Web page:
Introduced at the 1999 Frankfurt Auto Show, the BMW Z8 sports car was the company's conception of what its famous 507 roadster would have been if built past the 1950s. Stylistically, it offered many of the same cues, such as a long, sloping hood with round headlight blisters, twin-kidney grille, distinctive vents aft of the front wheels and a striking leather interior with a simplistic layout.
Not all was retro, though. The Z8's aluminum space frame was draped with aluminum body panels, and hidden from view was BMW's typical front strut/rear multilink suspension arrangement. For power, the Z8 relied on the same engine used for the third-generation M5 sedan.
The BMW Z8 was always intended to be a "halo" car, designed to draw attention to BMW and lead to increased sales of other BMW vehicles. BMW produced it for just four years with an annual production rate of about 1,500 cars. Naturally, Z8 ownership is an exclusive club. Given that the 507 is coveted by collectors and a good one can fetch more than half a million dollars, a similar future might be in store for the Z8.
Most Recent BMW Z8
The BMW Z8 roadster was produced for the 2000-'03 model years. It possessed all the necessary ingredients of a true sports car: superior performance, outstanding design and rarity.
Its all-aluminum chassis was exceptionally stiff and light, resulting in exemplary road feel. Driving hard, one could feel what was happening -- and, more important, what was going to happen -- better than seeing it. This lent extraordinary confidence when exploring the outer limits of its performance envelope.
Likewise, the steering, suspension and braking systems connected to this super-solid chassis operated with pinpoint precision. Many chassis components were borrowed from BMW's world-class sedans and recalibrated, and the resulting ride wasn't quite as supple as those vehicles but certainly not harsh either.
Under the hood was a 4.9-liter V8 producing 394 horsepower and 368 pound-feet of torque. Power was sent to the rear wheels through a standard six-speed manual transmission. (The one-year run of the Z8-based BMW Alpina came with an automatic transmission.) Thanks to its electronic variable valve timing system, the Z8 could purr about town, and then let loose with a shriek once pointed down a deserted road. In tests of the time, the Z8 typically posted 0-60-mph times in the mid-4-second range.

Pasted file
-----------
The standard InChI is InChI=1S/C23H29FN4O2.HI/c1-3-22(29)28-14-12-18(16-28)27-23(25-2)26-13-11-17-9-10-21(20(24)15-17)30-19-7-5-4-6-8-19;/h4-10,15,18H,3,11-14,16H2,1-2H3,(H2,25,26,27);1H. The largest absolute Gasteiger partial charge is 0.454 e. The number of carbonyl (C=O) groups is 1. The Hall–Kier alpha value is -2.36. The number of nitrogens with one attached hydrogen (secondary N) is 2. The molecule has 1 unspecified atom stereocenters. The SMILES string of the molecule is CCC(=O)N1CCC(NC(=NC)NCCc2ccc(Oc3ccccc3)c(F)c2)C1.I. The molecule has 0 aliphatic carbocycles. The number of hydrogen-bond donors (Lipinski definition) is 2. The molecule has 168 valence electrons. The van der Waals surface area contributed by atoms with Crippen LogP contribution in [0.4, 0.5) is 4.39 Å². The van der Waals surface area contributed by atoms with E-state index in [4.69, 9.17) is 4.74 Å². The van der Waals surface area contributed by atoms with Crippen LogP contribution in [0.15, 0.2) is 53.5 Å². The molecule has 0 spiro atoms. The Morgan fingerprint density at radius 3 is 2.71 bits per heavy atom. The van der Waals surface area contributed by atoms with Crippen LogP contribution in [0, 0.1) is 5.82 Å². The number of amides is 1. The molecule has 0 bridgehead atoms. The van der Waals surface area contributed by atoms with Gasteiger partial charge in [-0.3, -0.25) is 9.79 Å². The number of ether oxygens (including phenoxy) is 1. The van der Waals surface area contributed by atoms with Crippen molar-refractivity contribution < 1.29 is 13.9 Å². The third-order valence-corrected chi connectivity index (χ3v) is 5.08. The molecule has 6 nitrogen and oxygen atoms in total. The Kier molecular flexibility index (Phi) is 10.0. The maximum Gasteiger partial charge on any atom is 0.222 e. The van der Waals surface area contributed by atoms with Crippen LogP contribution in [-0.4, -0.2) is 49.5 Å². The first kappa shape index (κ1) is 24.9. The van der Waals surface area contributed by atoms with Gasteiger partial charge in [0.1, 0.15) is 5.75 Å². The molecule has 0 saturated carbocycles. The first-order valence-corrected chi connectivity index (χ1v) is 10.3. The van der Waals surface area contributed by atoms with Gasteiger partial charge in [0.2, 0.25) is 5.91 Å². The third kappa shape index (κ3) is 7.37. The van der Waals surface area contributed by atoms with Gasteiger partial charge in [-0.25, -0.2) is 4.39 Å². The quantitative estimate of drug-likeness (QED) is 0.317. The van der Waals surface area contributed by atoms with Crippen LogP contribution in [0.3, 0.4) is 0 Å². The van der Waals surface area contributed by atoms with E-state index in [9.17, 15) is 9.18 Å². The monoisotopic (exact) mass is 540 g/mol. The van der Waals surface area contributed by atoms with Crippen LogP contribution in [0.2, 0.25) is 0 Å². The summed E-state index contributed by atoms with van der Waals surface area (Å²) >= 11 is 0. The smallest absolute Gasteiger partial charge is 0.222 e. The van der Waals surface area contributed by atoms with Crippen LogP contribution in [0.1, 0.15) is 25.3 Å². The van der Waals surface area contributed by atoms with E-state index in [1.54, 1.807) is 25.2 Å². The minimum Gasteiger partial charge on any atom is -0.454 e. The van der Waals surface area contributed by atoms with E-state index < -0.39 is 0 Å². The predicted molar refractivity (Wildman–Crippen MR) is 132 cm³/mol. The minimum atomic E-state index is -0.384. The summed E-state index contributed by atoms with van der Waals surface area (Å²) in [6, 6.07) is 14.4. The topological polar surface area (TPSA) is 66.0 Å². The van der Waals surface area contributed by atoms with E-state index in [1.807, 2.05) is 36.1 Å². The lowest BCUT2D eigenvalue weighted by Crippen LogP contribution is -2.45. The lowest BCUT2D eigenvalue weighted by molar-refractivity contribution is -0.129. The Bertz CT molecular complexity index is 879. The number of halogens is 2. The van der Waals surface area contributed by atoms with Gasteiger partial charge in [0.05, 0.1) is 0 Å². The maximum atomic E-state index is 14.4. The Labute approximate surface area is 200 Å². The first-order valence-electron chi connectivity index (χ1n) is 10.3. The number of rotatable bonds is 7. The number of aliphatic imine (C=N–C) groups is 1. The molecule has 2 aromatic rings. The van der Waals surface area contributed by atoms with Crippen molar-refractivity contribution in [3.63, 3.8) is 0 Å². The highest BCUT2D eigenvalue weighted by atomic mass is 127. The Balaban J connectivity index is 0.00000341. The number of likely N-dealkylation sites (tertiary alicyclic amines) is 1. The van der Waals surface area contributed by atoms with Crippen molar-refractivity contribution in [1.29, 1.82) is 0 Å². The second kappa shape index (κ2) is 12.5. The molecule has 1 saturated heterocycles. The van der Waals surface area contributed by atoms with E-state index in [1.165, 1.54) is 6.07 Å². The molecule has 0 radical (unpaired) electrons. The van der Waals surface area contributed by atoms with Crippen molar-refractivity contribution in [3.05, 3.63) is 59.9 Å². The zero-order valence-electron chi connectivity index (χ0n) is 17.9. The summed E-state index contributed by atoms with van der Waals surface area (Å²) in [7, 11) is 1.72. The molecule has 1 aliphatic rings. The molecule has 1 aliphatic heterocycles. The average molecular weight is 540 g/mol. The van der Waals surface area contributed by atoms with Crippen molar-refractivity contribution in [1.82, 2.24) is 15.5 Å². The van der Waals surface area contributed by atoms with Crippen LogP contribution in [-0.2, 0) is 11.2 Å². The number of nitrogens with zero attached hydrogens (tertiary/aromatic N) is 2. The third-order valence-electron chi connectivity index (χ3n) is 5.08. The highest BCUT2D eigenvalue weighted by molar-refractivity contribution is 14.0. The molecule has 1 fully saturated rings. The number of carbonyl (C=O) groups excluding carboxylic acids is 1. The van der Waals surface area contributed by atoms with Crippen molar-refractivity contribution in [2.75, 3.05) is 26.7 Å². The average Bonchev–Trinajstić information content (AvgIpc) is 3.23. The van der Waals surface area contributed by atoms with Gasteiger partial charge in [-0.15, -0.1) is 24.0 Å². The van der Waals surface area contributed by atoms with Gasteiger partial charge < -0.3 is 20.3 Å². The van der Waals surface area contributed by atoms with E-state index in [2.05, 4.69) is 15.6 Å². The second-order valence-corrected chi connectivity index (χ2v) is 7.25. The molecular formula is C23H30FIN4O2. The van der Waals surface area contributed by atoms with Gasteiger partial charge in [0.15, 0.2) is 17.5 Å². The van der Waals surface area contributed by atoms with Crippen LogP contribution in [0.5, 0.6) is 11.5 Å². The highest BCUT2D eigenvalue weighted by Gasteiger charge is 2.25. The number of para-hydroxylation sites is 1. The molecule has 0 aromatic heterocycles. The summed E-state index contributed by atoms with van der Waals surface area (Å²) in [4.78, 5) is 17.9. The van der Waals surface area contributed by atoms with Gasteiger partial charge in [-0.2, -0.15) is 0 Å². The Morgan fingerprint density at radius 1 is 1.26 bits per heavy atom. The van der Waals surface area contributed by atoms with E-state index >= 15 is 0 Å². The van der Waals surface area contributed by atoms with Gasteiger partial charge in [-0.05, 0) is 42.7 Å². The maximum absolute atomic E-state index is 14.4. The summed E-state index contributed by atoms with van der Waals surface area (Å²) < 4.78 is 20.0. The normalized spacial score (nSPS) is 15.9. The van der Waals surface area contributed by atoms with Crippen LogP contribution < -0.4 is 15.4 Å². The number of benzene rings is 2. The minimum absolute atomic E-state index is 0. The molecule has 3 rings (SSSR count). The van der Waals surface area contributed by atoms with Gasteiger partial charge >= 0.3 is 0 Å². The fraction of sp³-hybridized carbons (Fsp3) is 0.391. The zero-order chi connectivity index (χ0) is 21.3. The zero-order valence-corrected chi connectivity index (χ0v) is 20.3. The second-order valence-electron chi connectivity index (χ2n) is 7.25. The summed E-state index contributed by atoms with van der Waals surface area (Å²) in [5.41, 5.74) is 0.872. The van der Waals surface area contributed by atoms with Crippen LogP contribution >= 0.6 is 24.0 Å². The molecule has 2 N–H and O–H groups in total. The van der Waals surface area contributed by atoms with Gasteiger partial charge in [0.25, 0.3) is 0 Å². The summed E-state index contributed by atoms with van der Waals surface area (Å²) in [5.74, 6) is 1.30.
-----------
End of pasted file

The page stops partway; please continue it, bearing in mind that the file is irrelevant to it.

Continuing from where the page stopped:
In general, the BMW Z8 was a pretty easy car to drive. And thanks to BMW's effective Dynamic Stability Control (DSC) system, the Z8 was kind to drivers who weren't professionally trained. It combined antilock brakes, traction control and cornering stabilization to ensure that over-eager drivers were appropriately reined in before they completely lost their substantial investment in a smoldering heap.
Due to its stellar performance, early association with James Bond in The World is Not Enough and the reaction of people on the street, there was always a feeling that you were driving a surreal Hollywood creation. When it rolled down the boulevard, people were mesmerized by its stunningly unique styling and the sonorous note of its exhaust system.
Perhaps even more beguiling was its interior. In a nod to the past, BMW moved the speedometer, tachometer and other gauges to the center of the dash. The retro-styled steering wheel also evoked classic sports cars with its three metal-rodded spokes and fat, leather-wrapped rim. What wasn't brushed aluminum was covered in supple leather, including parts of the dash, center console, door skins and even the rollover bars. The final touch was a viscerally black push-button starter located next to the steering wheel. Turn the ignition key to On, depress that button and the muscular V8 roared to life -- a thrill every time.
Though we've raved over nearly every aspect of the BMW Z8, there were several gripes: an outlandish price, a fussy manual tonneau cover and excessive top-down cockpit noise. But these complaints weren't enough to turn us off, for the Z8 provided as much joy to sit in as to drive.